Russia - Poland talks focus on missile shield wrangle
Russia's Foreign Minister Sergey Lavrov travelled to Warsaw on Thursday for talks with his Polish counterpart Radoslaw Sikorsky and the country's Prime Minister Donald Tusk. Polish participation in U.S. plans to build an Eastern European missile shield do
The United States wants to place ten interceptor rockets in Poland, and a corresponding radar station in the neighbouring Czech Republic.
Polish participation is vital to the proposal's viability. Neither Poland’s President nor Parliament have yet given their consent to the plans.
Russia strongly opposes the project and sees the anti-missile system as a threat to its national and border security.
The Russian Foreign Minister said at the meeting that Russia's position on the U.S. missile shield “has not changed and will not change, but we see no direct threat from Poland”. He also said he was grateful to his Polish counterpart for attempting to “reassure” Russia.
“Until recently the balance of arms has been regulated by international treaties. But this balance is being violated. The U.S. … is installing its strategic systems in many regions of the world. And this we cannot ignore,” said Lavrov.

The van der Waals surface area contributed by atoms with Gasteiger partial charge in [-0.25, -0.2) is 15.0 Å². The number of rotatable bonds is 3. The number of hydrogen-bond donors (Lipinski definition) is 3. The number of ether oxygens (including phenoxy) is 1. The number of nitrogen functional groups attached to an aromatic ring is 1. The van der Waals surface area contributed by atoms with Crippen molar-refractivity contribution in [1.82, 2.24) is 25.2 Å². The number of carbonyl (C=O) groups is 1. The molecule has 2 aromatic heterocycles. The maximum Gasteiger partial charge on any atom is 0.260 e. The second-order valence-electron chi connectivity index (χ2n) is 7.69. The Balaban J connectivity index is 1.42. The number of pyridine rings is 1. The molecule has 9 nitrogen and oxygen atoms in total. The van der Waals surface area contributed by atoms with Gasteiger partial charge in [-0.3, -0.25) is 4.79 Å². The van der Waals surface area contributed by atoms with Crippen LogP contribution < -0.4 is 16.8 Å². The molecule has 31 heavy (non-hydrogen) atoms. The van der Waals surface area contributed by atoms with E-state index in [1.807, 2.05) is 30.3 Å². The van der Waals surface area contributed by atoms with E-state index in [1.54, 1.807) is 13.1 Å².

On Tuesday U.S. Secretary of State Condoleezza Rice and Czech Foreign Minister Karel Schwarzenberg signed the Status of Forces Agreement, the final hurdle before the Czech Parliament approves the treaty.
South Ossetia and Abkhazia were also discussed at the meeting. Poland has expressed support for the Georgian government and condemned what it called “Russian aggression” in the Caucasus. Polish Foreign Minister Sikorsky said Poland will do its best to play a key role in achieving security and stability in the Caucasus, and will continue dialogue with both Russia and Georgia.